Relationship between heat-labile enterotoxin secretion capacity and virulence in wild type porcine-origin enterotoxigenic Escherichia coli strains.

Wijemanne P, Xing J, Berberov EM, Marx DB, Francis DH, Moxley RA - PLoS ONE (2015)

Photograph at necropsy of piglet 15 h after inoculation with enterotoxigenic E. coli strain 3030–2.Spiral colon (SC) is diffusely hemorrhagic, and jejunum (J) is hyperemic; both spiral colon and jejunum are distended with watery ingesta.
© Copyright Policy
Related In: Results  -  Collection

License
Show All Figures
getmorefigures.php?uid=PMC4358887&req=5

pone.0117663.g004: Photograph at necropsy of piglet 15 h after inoculation with enterotoxigenic E. coli strain 3030–2.Spiral colon (SC) is diffusely hemorrhagic, and jejunum (J) is hyperemic; both spiral colon and jejunum are distended with watery ingesta.
Mentions: All piglets inoculated with 3030–2 or 2534–86 developed gross and microscopic lesions in the intestines compatible with shock (Figs. 4–8). Both small and large intestines were affected with hyperemia, hemorrhage and necrosis; these lesions were most severe in the mucosa, and were compatible with what we have previously described as hemorrhagic enteritis [4]. Histologically, necrotic epithelial cells in affected intestines had either sloughed or were in the process of it with formation of subepithelial clefts and exposure of the basal lamina. Intact small intestinal epithelium in all pigs inoculated with 2534–86 and 3030–2, but none inoculated with G58–1, had E. coli cells adherent to their apical surfaces, and in the case of pigs with lesions of shock had bacteria adherent to the exposed basal lamina. Platelet-fibrin thrombi and intravascular bacteria were seen in mucosal capillaries and venules of all piglets inoculated with 2534–86 and 3030–2, but in none of the piglets inoculated with G58–1. In all piglets inoculated with 2534–86 or 3030–2 but none inoculated with G58–1, either the respective inoculum strain, endotoxin activity or both were detected in blood samples obtained at necropsy. Mean endotoxin activity measured 0.49 ± 0.23 endotoxin units per ml in blood samples testing positive.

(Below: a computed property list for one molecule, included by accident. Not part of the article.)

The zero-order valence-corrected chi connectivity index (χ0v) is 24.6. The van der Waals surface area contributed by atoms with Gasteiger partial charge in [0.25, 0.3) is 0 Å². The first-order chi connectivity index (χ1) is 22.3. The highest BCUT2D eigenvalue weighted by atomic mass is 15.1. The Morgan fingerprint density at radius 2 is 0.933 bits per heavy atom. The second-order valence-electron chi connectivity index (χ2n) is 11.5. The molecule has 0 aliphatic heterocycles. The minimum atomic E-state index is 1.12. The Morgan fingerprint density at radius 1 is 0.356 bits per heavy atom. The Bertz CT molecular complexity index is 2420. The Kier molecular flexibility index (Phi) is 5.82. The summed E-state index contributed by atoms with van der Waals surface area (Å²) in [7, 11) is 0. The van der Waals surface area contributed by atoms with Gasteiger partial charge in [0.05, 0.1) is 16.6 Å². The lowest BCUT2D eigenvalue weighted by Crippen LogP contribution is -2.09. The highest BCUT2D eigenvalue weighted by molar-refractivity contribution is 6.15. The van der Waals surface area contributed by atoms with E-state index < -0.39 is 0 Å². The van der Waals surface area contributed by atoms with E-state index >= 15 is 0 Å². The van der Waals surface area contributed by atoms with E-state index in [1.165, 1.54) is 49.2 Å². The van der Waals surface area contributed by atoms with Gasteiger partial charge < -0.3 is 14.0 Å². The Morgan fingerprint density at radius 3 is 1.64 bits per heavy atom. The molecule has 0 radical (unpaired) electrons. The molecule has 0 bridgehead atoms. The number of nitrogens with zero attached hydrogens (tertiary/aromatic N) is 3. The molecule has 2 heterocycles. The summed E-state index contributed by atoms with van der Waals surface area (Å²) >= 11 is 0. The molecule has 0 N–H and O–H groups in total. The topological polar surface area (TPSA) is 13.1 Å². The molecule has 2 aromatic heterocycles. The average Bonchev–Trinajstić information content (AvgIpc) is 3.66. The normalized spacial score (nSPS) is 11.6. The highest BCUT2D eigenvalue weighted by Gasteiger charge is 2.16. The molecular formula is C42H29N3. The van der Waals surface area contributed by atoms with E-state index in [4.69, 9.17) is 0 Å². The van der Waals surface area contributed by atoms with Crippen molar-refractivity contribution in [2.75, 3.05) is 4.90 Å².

Bottom Line: Maximum Likelihood phylogenetic trees constructed using T2SS genes gspC, gspD, gspE and homologs showed that strains 2534-86 and 3030-2 clustered together in the same clade with other porcine-origin ETEC strains in the database, UMNK88 and UMN18.Protein modeling of the ATPase gene (gspE) further revealed a direct relationship between the predicted ATP-binding capacities and LT secretion levels as follows: H10407, -8.8 kcal/mol and 199 ng/ml; 3030-2, -8.6 kcal/mol and 133 ng/ml; and 2534-86, -8.5 kcal/mol and 80 ng/ml.This study demonstrated a direct relationship between predicted ATP-binding capacity of GspE and LT secretion, and between the latter and virulence.

View Article: PubMed Central - PubMed

Affiliation: School of Veterinary Medicine and Biomedical Sciences, University of Nebraska-Lincoln, Lincoln, Nebraska, United States of America.

ABSTRACT
Heat-labile enterotoxin (LT) is an important virulence factor secreted by some strains of enterotoxigenic Escherichia coli (ETEC). The prototypic human-origin strain H10407 secretes LT via a type II secretion system (T2SS). We sought to determine the relationship between the capacity to secrete LT and virulence in porcine-origin wild type (WT) ETEC strains. Sixteen WT ETEC strains isolated from cases of severe diarrheal disease were analyzed by GM1ganglioside enzyme-linked immunosorbent assay to measure LT concentrations in culture supernatants. All strains had detectable LT in supernatants by 2 h of culture and 1 strain, which was particularly virulent in gnotobiotic piglets (3030-2), had the highest LT secretion level all porcine-origin WT strains tested (P<0.05). The level of LT secretion (concentration in supernatants at 6-h culture) explained 92% of the variation in time-to-a-moribund-condition (R2 = 0.92, P<0.0001) in gnotobiotic piglets inoculated with either strain 3030-2, or an ETEC strain of lesser virulence (2534-86), or a non-enterotoxigenic WT strain (G58-1). All 16 porcine ETEC strains were positive by PCR analysis for the T2SS genes, gspD and gspK, and bioinformatic analysis of 4 porcine-origin strains for which complete genomic sequences were available revealed a T2SS with a high degree of homology to that of H10407. Maximum Likelihood phylogenetic trees constructed using T2SS genes gspC, gspD, gspE and homologs showed that strains 2534-86 and 3030-2 clustered together in the same clade with other porcine-origin ETEC strains in the database, UMNK88 and UMN18. Protein modeling of the ATPase gene (gspE) further revealed a direct relationship between the predicted ATP-binding capacities and LT secretion levels as follows: H10407, -8.8 kcal/mol and 199 ng/ml; 3030-2, -8.6 kcal/mol and 133 ng/ml; and 2534-86, -8.5 kcal/mol and 80 ng/ml. This study demonstrated a direct relationship between predicted ATP-binding capacity of GspE and LT secretion, and between the latter and virulence.

No MeSH data available.


Related in: MedlinePlus